Vecsey’s tweet drew immediate and widespread condemnation, not to mention disbelief, even among those who recognized that he was quoting a fairly well-known rap lyric. “What an uncomfortable way to find out Peter Vecsey can quote Biggie,” ESPN’s Bomani Jones said on Twitter.
In the face of the mostly negative reaction, Vecsey — who was inducted into the Naismith Memorial Basketball Hall of Fame in 2009 — took on all comers. To one Twitter user who told him, “Never thought I would cringe at someone quoting B.I.G.,” he replied, “Your problem, not mine.”
The Big Lead’s Ryan Glasspiegel, who wrote a profile of Vecsey last year, tweeted out a column containing some thoughts on the n-word usage. “Vecsey has tweeted about his Biggie fandom for years,” Glasspiegel wrote.
“While my opinion from having studied him extensively for several months for this profile is that he in no way intended to be racist — this is someone who played in Rucker Park with Dr. J and has been a champion of many black players to receive the respect they deserve and not be forgotten by history — this was a problematic decision on his part to use the N-word from lyrics here,” Glasspiegel continued. “White people should not use the word in any context.”
Vecsey replied, “So white people cant quote rap lyrics?!?! Cant sing them?!?! Bull[crap]!!”
To another Twitter user who told him, “Don’t quote Biggie and put six letters in there instead of five,” Vecsey’s response was, “Oh, woe is me…”
Vecsey was one of the original sports reporters to embrace a role as an “insider,” in his case of the NBA. He employed a distinctively sardonic style in stints with the New York Post, where his “Hoop Du Jour” columns were must-reads for basketball fans, the New York Daily News and the “NBA on NBC” telecasts. He retired from full-time sports writing in 2012 but returned this year to cover the NBA at Patreon.
As for Monday’s scuffle, it didn’t amount to much but was noteworthy for coming on the heels of comments James made that reportedly irked members of the Knicks, including Kanter and rookie point guard Frank Ntilikina. After his Cavs defeated the Mavericks on Saturday, James said that Dallas rookie Dennis Smith, who was drafted one spot after the Knicks took Ntilikina with the eighth overall pick, was a “diamond in the rough.”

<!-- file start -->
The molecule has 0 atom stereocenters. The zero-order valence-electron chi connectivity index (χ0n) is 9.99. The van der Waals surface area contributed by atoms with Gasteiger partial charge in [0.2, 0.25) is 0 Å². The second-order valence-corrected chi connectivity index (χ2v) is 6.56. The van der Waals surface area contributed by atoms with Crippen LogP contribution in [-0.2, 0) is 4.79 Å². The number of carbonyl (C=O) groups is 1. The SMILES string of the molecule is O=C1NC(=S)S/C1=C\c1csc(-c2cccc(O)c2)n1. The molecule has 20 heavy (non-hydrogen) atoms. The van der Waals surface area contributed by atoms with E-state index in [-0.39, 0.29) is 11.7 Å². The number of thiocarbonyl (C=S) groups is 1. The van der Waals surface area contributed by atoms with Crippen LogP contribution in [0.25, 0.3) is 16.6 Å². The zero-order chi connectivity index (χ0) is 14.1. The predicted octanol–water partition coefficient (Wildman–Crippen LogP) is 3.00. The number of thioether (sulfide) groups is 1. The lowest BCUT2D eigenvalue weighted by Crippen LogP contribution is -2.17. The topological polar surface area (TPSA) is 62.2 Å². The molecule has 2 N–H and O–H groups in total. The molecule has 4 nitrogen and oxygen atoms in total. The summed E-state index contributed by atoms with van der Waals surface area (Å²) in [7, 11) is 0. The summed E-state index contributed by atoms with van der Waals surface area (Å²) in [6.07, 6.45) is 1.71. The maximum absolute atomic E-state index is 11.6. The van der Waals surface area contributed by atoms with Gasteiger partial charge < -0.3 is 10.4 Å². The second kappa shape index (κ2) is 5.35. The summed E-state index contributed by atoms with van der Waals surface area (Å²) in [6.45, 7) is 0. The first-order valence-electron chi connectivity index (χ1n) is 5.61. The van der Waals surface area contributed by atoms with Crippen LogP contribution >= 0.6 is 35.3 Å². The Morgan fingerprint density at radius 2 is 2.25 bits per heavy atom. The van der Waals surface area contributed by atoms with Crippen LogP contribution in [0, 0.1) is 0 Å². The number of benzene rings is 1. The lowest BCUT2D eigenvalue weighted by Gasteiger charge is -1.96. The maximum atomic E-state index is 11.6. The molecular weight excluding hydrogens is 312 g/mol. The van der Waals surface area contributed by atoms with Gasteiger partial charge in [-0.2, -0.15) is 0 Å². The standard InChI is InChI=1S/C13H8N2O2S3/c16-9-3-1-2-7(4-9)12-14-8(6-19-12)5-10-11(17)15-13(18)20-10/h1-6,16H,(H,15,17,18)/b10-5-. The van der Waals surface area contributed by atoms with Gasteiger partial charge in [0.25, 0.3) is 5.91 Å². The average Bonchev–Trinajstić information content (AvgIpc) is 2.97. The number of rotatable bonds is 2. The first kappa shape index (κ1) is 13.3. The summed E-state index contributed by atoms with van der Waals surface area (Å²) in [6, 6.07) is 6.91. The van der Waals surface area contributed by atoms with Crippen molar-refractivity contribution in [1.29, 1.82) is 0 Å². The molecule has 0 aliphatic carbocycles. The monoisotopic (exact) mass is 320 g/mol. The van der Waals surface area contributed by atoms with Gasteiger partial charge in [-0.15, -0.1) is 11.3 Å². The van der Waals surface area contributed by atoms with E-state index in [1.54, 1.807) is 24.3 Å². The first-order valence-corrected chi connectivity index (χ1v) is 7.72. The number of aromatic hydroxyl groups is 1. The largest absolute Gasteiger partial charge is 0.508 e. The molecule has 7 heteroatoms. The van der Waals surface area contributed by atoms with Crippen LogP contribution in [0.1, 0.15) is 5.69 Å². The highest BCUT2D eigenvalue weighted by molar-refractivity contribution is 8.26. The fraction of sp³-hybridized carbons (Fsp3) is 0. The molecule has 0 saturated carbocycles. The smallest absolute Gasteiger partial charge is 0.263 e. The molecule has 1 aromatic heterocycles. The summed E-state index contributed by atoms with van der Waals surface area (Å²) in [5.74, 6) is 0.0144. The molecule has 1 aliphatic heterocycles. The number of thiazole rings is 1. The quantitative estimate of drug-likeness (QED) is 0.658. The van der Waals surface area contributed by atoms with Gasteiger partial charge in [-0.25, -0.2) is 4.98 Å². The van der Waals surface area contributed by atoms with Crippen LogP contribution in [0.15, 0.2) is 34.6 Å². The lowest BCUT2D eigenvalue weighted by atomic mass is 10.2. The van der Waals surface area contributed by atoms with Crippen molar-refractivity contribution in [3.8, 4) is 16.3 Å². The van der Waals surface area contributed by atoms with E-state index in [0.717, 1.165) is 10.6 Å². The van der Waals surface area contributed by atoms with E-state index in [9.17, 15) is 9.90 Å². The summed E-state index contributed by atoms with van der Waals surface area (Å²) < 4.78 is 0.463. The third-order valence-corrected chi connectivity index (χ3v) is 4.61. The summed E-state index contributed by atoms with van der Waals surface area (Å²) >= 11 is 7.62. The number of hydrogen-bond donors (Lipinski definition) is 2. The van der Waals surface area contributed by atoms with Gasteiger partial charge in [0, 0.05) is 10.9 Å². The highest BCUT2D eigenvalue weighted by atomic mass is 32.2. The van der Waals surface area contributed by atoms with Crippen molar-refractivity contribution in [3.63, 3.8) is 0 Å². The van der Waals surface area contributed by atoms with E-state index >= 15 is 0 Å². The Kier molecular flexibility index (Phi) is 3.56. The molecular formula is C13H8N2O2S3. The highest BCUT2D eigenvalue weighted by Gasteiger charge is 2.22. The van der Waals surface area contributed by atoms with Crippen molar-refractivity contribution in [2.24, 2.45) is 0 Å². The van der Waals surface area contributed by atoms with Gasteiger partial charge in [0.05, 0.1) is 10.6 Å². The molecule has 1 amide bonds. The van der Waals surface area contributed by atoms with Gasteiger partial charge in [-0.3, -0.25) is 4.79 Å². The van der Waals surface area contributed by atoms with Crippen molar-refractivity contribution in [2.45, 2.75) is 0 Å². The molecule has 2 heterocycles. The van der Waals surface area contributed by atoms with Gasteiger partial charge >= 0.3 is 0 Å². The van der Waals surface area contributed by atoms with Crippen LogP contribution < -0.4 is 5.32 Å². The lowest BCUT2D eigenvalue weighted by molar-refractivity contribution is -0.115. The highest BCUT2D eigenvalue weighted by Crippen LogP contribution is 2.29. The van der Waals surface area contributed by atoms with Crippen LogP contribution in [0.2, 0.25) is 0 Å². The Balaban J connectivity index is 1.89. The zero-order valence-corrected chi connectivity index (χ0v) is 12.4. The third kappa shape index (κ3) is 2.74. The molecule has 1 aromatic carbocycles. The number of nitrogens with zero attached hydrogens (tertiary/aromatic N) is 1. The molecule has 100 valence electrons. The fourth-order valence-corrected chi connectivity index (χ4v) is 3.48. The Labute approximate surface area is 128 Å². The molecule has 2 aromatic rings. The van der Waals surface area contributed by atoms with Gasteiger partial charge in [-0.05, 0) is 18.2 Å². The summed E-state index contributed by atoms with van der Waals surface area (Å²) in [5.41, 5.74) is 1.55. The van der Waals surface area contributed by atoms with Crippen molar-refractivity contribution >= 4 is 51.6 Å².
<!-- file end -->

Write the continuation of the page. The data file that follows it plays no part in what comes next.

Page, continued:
“The Knicks passed on a really good one. … He should be a Knick,” James said of Smith. On Monday, before playing New York, James clarified that he only meant to be taking “a shot” at former Knicks president Phil Jackson, adding, “It’s no shade at Frank. I don’t even know the kid.”
James’s remarks created some tension that surfaced in the first quarter, when he completed an alley-oop, then bumped into Ntilikina. The French rookie gave James a couple of light shoves as he tried to make his way to the baseline, at which point Kanter began jawing at the Cavaliers star.
The scuffle eventually died down, at which point James and Kanter were given technical fouls, but the Turkish forward wasn’t about to let go of his irritation. After James led a comeback, 104-101 win over the Knicks, Kanter told reporters, “I don’t care who you are, or what you call yourself — King, Queen, Princess, whatever you are. You know what? We’re going to fight, and nobody out there is going to punk us.”
“That’s corny,” James said, when apprised of Kanter’s comments. “Well, I’m the king, my wife is the queen and my daughter is the princess, so we’ve got all three covered.”
All in all, plenty of drama emerged from Monday’s contest at Madison Square Garden. But while Kanter is unlikely to backtrack from his words, and James sought to clarify his, Vecsey should probably have rethought his entirely before hitting the “tweet” button.
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